Ms Pelosi made the announcement in a letter to colleagues on Sunday.
She said the House will act with solemnity but also urgency - with just days remaining before President Trump is to leave office on January 20 when Joe Biden is inaugurated.
It follows the chaotic scenes in the US Capitol last week - incited by President Trump - which left five dead.
If the plans go ahead, it would be the first time a US president has been impeached twice.
"In protecting our Constitution and our Democracy, we will act with urgency, because this President represents an imminent threat to both," Speaker Pelosi said.
"The horror of the ongoing assault on our democracy perpetrated by this President is intensified and so is the immediate need for action."
Ms Pelosi said that first the House will try to force vice president Mike Pence and the Cabinet to oust Mr Trump by invoking the 25th Amendment.
Removal from office through impeachment would bar President Trump from running for office again, strip him of his $200,000 per year pension and he would not get secret service security for the rest of his life
On Monday, House leaders will work to swiftly pass legislation to do that. If it is blocked by Republicans, which is almost certain, the House will convene for a full House vote on Tuesday.
Ms Pelosi explained that the resolution calls on Mr Pence “to convene and mobilise the Cabinet to activate the 25th Amendment to declare the President incapable of executing the duties of his office”.
Under the procedure, the vice president “would immediately exercise powers as acting President”, she wrote.
The next move would be for the House to consider the articles of impeachment, Ms Pelosi said. The day for an impeachment vote was not set.
With impeachment planning intensifying, two Republican senators said they want Mr Trump to resign immediately as efforts mount to prevent him from ever again holding elective office in the wake of the riots.
A violent and largely white mob of Trump supporters - fuelled by false claims of election fraud - overpowered police, broke through security lines and windows and rampaged through the Capitol building on Wednesday.
Lawmakers were forced to evacuate as they were finalising President-elect Biden’s victory in the Electoral College.
House Democrats were expected to introduce articles of impeachment on Monday.
ITV News Washington Correspondent looks ahead to what comes next:
The strategy would be to condemn the president’s actions swiftly but delay an impeachment trial in the Senate for 100 days.
That would allow Mr Biden to focus on other priorities as soon as he is inaugurated on January 20.
Pressure was mounting for Mr Trump to leave office even before his term ended amid alarming concerns of more unrest ahead of the inauguration.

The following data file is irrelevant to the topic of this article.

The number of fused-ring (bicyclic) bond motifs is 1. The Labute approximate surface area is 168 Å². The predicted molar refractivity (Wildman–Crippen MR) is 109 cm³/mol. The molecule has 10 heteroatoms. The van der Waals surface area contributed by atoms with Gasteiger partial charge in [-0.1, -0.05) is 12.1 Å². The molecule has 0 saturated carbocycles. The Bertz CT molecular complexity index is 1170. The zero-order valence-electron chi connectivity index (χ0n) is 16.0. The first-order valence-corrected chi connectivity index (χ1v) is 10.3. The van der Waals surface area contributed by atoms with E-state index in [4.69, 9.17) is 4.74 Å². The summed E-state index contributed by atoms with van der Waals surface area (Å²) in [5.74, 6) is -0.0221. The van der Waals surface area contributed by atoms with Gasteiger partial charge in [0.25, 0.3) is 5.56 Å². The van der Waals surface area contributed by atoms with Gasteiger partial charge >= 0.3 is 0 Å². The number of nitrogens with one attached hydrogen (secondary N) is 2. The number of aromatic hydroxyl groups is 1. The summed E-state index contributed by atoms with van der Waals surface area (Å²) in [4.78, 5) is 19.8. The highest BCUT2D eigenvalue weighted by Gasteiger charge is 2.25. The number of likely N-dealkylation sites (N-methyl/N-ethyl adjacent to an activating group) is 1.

The president whipped up the mob that stormed the Capitol, sent lawmakers into hiding and left five dead.
House leaders, furious after the insurrection, appear determined to act against Mr Trump despite the short timeline.
Late on Saturday, Ms Pelosi convened a conference call with her leadership team and sent a letter to her colleagues reiterating that the president must be held accountable.
She told her caucus, now scattered across the country on a two-week recess, to “be prepared to return to Washington this week” but did not say outright that there would be a vote on impeachment.
“It is absolutely essential that those who perpetrated the assault on our democracy be held accountable,” Ms Pelosi wrote.
“There must be a recognition that this desecration was instigated by the President.”
Senate majority leader, Republican Mitch McConnell, has said an impeachment trial could not begin under the current calendar before Inauguration Day.
Another idea being considered was to have a separate vote that would prevent Mr Trump from ever holding office again.
That could potentially only need a simple majority vote of 51 senators, unlike impeachment, in which two-thirds of the 100-member Senate must support a conviction.
The Senate was set to be split evenly at 50-50, but under Democratic control once vice president-elect Kamala Harris and the two Democrats who won Georgia’s Senate runoff elections last week are sworn in.
Ms Harris would be the Senate’s tie-breaking vote.
While many have criticised Mr Trump, Republicans have said that impeachment would be divisive in a time of unity.
Senator Marco Rubio said that instead of coming together, Democrats want to “talk about ridiculous things like ‘Let’s impeach a president’” with just days left in office.
Still, some Republicans might be supportive.
Senator Ben Sasse said he would take a look at any articles that the House sent over.
Senator Adam Kinzinger, a frequent critic of the president, said he would “vote the right way” if the matter were put in front of him.
The Democratic effort to stamp Mr Trump’s presidential record — for the second time — with the indelible mark of impeachment had advanced rapidly since the riot.
David Cicilline, a leader of the House effort to draft impeachment articles accusing Mr Trump of inciting insurrection, said on Sunday that his group had 200-plus co-sponsors.
The articles, if passed by the House, could then be transmitted to the Senate for a trial, with senators acting as jurors to acquit or convict Mr Trump.
If convicted, he would be removed from office and succeeded by the vice president.